The district court found that it would be in V.A.W.'s best interests to establish that Haley is the father, because (1) Wensell has not demonstrated any interest in having a relationship with V.A.W. and has not supported her, (2) Haley has shown interest in V.A.W. by visits after the child's birth and is financially able to support V.A.W., and (3) a determination that Haley is the father will not threaten V.A.W.'s family unit because the marriage between Wensell and McGinnis has been dissolved. Haley argues the record does not support the trial court's findings that Wensell has not made any attempt to contact or support V.A.W., that Haley has visited V.A.W., and that Haley is financially able to support V.A.W.
A district court's finding of fact, "whether based on oral or documentary evidence, shall not be set aside unless clearly erroneous." Minn. R. Civ. P. 52.01. Clearly erroneous means "manifestly contrary to the weight of the evidence or not reasonably supported by the evidence as a whole." Northern States Power Co. v. Lyon Food Prods., 304 Minn. 196, 201, 229 N.W.2d 521, 524 (1975) (citation omitted).
Wensell's letter submitted in the paternity action shows his intent to abandon any prior claim to paternity of V.A.W. McGinnis and Wensell separated more than a year prior to V.A.W.'s birth, and there is nothing in the record to indicate that Wensell ever visited or supported V.A.W. It is undisputed that Wensell was incarcerated out of state and that his present location is unknown. The record as a whole supports the district court's finding that Wensell has not had and does not intend to have any contacts with V.A.W.
The only reference in the record to Haley's visitation with V.A.W. is McGinnis's May1994 pretrial statement indicating that Haley visited the child over a four-month period in 1992. There is no evidence of more recent visits between Haley and V.A.W. Because neither presumed father has a paternal relationship with V.A.W., this factor is neutral in determining V.A.W.'s best interests.
Although Haley's injuries from the automobile accident have hampered his efforts to find employment, there is no showing that Haley is permanently disabled. Haley has supported V.A.W. in the past, and does not challenge the amount of his current child support obligation. The record supports the district court's finding that Haley has the ability to support V.A.W. financially.
Haley argues that the presumption for Wensell's paternity should control to protect the sanctity of the marital relationship and to prevent V.A.W. from suffering the stigma of nonmarital parentage. But adjudicating Haley as V.A.W.'s father will not threaten V.A.W.'s family unit because Wensell's marriage to McGinnis has been dissolved, and Wensell, McGinnis, and V.A.W. never lived together as a family.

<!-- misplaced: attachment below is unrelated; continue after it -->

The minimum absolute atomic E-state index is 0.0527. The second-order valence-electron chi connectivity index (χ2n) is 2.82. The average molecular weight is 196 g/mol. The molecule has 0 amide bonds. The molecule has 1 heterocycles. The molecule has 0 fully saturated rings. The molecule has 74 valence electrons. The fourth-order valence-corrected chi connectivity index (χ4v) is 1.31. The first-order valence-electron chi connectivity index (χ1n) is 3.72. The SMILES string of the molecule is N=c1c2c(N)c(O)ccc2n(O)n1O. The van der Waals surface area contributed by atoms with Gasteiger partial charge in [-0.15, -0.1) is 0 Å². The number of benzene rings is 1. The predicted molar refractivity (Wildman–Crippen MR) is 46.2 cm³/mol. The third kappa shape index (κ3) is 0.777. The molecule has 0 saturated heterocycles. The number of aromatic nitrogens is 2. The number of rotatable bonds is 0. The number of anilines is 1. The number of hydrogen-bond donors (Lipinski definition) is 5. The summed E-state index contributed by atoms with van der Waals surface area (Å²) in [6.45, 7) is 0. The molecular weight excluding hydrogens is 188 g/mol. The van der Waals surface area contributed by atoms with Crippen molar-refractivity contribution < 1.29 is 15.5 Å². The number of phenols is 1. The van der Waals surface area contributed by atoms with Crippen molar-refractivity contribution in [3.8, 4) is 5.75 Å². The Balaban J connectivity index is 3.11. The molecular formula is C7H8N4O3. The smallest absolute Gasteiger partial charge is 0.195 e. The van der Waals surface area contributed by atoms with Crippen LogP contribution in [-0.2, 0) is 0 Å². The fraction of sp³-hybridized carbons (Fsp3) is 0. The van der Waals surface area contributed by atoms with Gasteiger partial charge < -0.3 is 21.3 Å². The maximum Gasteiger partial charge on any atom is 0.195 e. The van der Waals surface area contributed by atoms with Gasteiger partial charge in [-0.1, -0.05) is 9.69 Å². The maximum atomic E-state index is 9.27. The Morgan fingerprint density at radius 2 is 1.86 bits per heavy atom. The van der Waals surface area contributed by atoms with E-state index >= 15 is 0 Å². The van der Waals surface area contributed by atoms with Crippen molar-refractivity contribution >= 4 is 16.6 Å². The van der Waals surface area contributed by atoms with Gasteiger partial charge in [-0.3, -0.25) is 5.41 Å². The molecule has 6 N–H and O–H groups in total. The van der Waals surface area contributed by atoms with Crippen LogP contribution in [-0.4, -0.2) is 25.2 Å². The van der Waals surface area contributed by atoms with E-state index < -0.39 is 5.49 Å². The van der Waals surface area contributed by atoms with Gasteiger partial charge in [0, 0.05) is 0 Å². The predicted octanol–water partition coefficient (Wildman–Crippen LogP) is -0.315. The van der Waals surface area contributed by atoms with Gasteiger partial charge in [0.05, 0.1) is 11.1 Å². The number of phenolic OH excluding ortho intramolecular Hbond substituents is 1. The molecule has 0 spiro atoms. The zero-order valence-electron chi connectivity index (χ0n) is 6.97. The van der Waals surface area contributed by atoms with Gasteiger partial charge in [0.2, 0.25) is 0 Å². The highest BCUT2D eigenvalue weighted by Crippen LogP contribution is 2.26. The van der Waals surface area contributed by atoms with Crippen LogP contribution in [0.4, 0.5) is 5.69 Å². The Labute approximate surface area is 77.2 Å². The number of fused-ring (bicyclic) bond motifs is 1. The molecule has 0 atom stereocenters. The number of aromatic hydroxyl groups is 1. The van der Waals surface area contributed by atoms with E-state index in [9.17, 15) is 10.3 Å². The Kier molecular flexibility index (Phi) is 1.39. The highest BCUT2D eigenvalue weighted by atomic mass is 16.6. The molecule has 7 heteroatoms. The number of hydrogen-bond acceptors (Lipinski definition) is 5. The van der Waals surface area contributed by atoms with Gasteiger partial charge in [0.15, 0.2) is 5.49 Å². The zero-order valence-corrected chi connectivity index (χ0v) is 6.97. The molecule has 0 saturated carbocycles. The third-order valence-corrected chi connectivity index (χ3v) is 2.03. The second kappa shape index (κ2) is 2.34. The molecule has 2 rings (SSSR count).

Blood testing generally is the most accurate and reliable proof of paternity. Benson v. LaBatte, 288 N.W.2d 684, 686 (Minn. 1979). The potential stigma of nonmarital parentage does not outweigh the highly persuasive genetic evidence that Haley is V.A.W.'s natural father, and the advantage to V.A.W. of having a father whose location is known and who is able to contribute to her support. Because a determination that Haley is the father is in V.A.W.'s best interests, the district court did not err in resolving the conflict between the competing paternity presumptions.

In a pretrial statement, McGinnis indicated that Haley visited V.A.W. over a four-month period in 1992. The pretrial statement was not included as an attachment to the parties' stipulated facts. Haley moves to strike the statement on the ground that it was not included in the stipulated facts. Although the parties agreed to certain facts, they did not agree to limit the record on appeal. Cf. Minn. R. Civ. App. P. 110.04 ("In lieu of the record,parties may prepare and sign a statement of the recordforth only the facts averred and proved or sought to be proved which are essential to a decision of the issues presented."). Because the pretrial statement was filed in the district court, it is part of the record on appeal. See Minn. R. Civ. App. P. 110.01 (the papers filed in the trial court, the exhibits, and the transcript of the proceedings, if any, shall constitute the record on appeal in all cases). The motion to strike is denied.
Affirmed; motion denied.